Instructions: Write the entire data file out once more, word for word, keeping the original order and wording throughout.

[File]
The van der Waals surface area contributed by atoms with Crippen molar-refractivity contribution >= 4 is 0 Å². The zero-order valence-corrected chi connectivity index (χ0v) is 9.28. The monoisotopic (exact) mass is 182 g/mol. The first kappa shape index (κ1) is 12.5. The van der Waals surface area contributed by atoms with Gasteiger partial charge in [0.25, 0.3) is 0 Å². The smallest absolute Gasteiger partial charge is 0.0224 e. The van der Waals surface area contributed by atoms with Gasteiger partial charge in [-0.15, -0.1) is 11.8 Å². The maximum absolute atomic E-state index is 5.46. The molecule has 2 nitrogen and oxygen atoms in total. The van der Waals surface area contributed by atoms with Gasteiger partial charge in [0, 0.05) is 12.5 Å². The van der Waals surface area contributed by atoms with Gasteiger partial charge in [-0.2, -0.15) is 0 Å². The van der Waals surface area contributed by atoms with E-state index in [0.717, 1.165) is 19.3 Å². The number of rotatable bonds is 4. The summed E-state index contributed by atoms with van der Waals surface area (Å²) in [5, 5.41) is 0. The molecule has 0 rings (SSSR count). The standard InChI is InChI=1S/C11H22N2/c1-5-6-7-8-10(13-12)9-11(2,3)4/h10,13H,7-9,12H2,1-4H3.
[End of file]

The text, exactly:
The van der Waals surface area contributed by atoms with Crippen molar-refractivity contribution >= 4 is 0 Å². The zero-order valence-corrected chi connectivity index (χ0v) is 9.28. The monoisotopic (exact) mass is 182 g/mol. The first kappa shape index (κ1) is 12.5. The van der Waals surface area contributed by atoms with Gasteiger partial charge in [0.25, 0.3) is 0 Å². The smallest absolute Gasteiger partial charge is 0.0224 e. The van der Waals surface area contributed by atoms with Gasteiger partial charge in [-0.15, -0.1) is 11.8 Å². The maximum absolute atomic E-state index is 5.46. The molecule has 2 nitrogen and oxygen atoms in total. The van der Waals surface area contributed by atoms with Gasteiger partial charge in [0, 0.05) is 12.5 Å². The van der Waals surface area contributed by atoms with Gasteiger partial charge in [-0.2, -0.15) is 0 Å². The van der Waals surface area contributed by atoms with E-state index in [0.717, 1.165) is 19.3 Å². The number of rotatable bonds is 4. The summed E-state index contributed by atoms with van der Waals surface area (Å²) in [5, 5.41) is 0. The molecule has 0 rings (SSSR count). The standard InChI is InChI=1S/C11H22N2/c1-5-6-7-8-10(13-12)9-11(2,3)4/h10,13H,7-9,12H2,1-4H3.